Greening the High Street: The Real Deal?
From organic cotton to Fairtrade fabric recent years have seen the high street making an effort to go green. But is it all it’s cracked up to be? Sella Oneko investigates
The high street is going green, or at least it seems to be. With organic cotton, recycled fabric and natural dyes making their way into the likes of H&M and Marks & Spencer, preserving the planet is becoming part of mainstream fashion. But could it all be too good to be true? After all, whether it’s poor working conditions or chemical dyes, critics are always having a go at the fashion industry. And the impact of fast fashion on the environment can’t be denied. From the vast amount of water and pesticides used in cotton production to the carbon footprint of transporting garments from China or Bangladesh, the high street and saving the planet don’t always go hand-in-hand.
90 per cent of clothing in the UK is imported, mainly from countries such as India and China. According to DEFRA we buy about two million tonnes of clothes every year, one fifth of which is bought from fast fashion brands such as Primark. Just to top that off, one million tonnes of clothes are thrown away every year, with 50 percent of the total ending up in a landfill. But with Primark’s profits down, consumers seem to be moving away from ultra-cheap, single-season garments. And with greater emphasis being placed on ethics and planet-friendliness by consumers, the high street is finally starting to respond.
The pace might be slow but things are changing. H&M, for instance, has embraced organic cotton and in March launched the Conscious Collection; a capsule collection of pieces made from organic cotton, eco-friendly Tencel and recycled textiles. The clothes are stylish and not much pricier than conventional clothing, and have already garnered a famous fan in the shape of actress Natalie Portman. Additionally H&M has looked into reducing its use of water by encouraging the use of rain water to rinse its garments and it was certified by the EU flower eco-label for controlling the use of harmful chemicals in some of its baby clothing. But H&M’s success begs a question. If the Swedish label can do it, why aren’t the others?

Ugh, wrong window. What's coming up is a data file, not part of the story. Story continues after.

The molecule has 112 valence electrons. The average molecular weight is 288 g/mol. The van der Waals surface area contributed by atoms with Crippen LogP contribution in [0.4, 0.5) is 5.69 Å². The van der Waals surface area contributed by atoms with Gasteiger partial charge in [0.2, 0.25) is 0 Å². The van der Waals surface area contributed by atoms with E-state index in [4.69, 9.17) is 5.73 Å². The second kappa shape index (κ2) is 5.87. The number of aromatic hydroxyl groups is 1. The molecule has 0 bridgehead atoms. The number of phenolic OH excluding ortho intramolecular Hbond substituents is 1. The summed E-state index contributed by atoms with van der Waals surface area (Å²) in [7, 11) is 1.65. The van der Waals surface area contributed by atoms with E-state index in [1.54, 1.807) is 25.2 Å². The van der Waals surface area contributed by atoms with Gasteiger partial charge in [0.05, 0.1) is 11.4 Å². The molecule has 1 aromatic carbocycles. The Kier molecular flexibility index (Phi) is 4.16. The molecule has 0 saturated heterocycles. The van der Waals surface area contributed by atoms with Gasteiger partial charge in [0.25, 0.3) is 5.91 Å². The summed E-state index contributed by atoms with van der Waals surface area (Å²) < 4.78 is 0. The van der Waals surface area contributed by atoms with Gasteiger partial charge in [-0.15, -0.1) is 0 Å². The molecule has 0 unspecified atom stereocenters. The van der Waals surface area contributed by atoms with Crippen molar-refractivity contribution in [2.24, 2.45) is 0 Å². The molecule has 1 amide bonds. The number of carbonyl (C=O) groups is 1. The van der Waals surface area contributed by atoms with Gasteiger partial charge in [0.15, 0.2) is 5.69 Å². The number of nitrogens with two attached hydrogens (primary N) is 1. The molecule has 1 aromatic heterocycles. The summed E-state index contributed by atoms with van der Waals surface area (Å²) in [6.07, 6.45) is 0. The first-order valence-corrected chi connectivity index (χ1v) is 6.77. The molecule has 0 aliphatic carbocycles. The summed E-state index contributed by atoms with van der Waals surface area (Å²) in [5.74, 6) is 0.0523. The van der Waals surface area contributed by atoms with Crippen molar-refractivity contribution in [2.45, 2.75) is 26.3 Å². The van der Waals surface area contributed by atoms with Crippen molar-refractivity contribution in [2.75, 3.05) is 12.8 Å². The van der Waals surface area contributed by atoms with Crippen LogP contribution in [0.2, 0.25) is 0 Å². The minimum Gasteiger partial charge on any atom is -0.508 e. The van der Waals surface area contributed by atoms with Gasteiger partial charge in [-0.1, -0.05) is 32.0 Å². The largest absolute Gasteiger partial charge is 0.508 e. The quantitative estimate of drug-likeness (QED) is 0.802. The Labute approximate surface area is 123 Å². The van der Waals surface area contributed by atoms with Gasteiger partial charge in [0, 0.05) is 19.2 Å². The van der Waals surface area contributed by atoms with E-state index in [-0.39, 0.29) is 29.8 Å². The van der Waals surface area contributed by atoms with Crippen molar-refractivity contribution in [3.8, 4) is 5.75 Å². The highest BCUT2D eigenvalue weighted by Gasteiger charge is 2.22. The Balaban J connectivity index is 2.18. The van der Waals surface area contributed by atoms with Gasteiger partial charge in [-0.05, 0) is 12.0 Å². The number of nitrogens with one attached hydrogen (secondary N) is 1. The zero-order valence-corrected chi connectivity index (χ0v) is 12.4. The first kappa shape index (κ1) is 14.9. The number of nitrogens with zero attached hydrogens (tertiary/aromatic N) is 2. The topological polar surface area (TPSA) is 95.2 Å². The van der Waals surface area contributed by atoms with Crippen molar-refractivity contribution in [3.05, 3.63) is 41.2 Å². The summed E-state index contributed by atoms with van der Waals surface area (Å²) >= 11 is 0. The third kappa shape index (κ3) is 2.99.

Allana McAspurn of Dutch sustainability NGO, Made-By, argues that while fashion houses do believe that there is a market for ethical fashion, they are experimenting with new tactics because of higher commodity prices rather than any real desire to make things greener. ‘High street brands are feeling the effect of inflationary hikes in raw material prices and the overall rise in production costs,’ she comments. ‘One way of dealing with this is to think of how these costs can be controlled and create efficiencies.’
According to Alex McIntosh of the Centre of Sustainable Fashion at the London College of Fashion, high street labels like H&M are actually struggling to become more eco-friendly, as they are not able to reconcile their ‘sell-more-for-less’ approach with a truly sustainable business strategy. At the moment, he says, fashion is hugely disposable and in order to become truly sustainable, people need to learn the real value of a garment. ‘High street labels often try to market consumerism as a way to happiness but you don’t really need 300 t-shirts in your cupboard. If people bought one high quality t-shirt for £30, they wouldn’t have to buy 10 for £3 each.’
Fashion, according to McIntosh, allows people to buy a piece of clothing emotionally. People respond much more to the heritage and the story behind the clothes. This, he says, is a huge problem for high street labels and is where independent designers who can give their fashion authenticity have an advantage. Unfortunately small-scale designers will never be able to compete with the bulk and price advantage of their giant counterparts. However ethical fashion labels like People Tree have made it into the mainstream. Originally from Japan, the Fairtrade and Soil Association certified label has managed to make its way into Topshop, ASOS and John Lewis. Using 50 per cent organic cotton as well as safe dyes and natural materials, People Tree has managed to shake off the hippie image of ethical clothing and have made it their mission to promote natural and non-polluting apparel. So how do they compete with mainstream fashion labels? According to a People Tree spokesman, the hand production and the buying cycles do tend to be longer than in conventional fashion, which is more sustainable. The real question though, is whether consumers are prepared to give ‘slow fashion’ a chance.